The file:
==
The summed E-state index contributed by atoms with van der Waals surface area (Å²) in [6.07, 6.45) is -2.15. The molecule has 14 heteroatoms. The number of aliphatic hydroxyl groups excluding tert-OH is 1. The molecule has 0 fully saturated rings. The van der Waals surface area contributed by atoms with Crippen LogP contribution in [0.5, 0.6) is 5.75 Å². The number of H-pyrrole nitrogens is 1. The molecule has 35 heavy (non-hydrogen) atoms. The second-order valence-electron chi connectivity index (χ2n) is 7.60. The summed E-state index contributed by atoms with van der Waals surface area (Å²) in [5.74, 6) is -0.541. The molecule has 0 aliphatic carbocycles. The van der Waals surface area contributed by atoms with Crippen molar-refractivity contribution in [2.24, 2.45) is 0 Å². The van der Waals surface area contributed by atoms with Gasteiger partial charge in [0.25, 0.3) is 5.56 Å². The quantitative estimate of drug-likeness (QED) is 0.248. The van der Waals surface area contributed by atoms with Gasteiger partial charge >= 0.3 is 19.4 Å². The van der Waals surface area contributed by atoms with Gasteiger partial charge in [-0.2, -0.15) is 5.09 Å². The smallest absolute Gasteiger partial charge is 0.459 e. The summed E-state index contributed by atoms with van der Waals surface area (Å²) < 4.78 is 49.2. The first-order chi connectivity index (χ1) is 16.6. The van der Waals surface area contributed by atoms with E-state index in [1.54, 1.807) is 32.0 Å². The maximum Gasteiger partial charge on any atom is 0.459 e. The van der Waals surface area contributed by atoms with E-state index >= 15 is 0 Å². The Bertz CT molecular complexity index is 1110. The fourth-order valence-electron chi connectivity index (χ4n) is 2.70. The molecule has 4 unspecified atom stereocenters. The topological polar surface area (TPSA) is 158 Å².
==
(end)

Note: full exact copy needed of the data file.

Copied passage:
The summed E-state index contributed by atoms with van der Waals surface area (Å²) in [6.07, 6.45) is -2.15. The molecule has 14 heteroatoms. The number of aliphatic hydroxyl groups excluding tert-OH is 1. The molecule has 0 fully saturated rings. The van der Waals surface area contributed by atoms with Crippen LogP contribution in [0.5, 0.6) is 5.75 Å². The number of H-pyrrole nitrogens is 1. The molecule has 35 heavy (non-hydrogen) atoms. The second-order valence-electron chi connectivity index (χ2n) is 7.60. The summed E-state index contributed by atoms with van der Waals surface area (Å²) in [5.74, 6) is -0.541. The molecule has 0 aliphatic carbocycles. The van der Waals surface area contributed by atoms with Crippen molar-refractivity contribution in [2.24, 2.45) is 0 Å². The van der Waals surface area contributed by atoms with Gasteiger partial charge in [0.25, 0.3) is 5.56 Å². The quantitative estimate of drug-likeness (QED) is 0.248. The van der Waals surface area contributed by atoms with Gasteiger partial charge >= 0.3 is 19.4 Å². The van der Waals surface area contributed by atoms with Gasteiger partial charge in [-0.2, -0.15) is 5.09 Å². The smallest absolute Gasteiger partial charge is 0.459 e. The summed E-state index contributed by atoms with van der Waals surface area (Å²) < 4.78 is 49.2. The first-order chi connectivity index (χ1) is 16.6. The van der Waals surface area contributed by atoms with E-state index in [1.54, 1.807) is 32.0 Å². The maximum Gasteiger partial charge on any atom is 0.459 e. The van der Waals surface area contributed by atoms with E-state index >= 15 is 0 Å². The Bertz CT molecular complexity index is 1110. The fourth-order valence-electron chi connectivity index (χ4n) is 2.70. The molecule has 4 unspecified atom stereocenters. The topological polar surface area (TPSA) is 158 Å².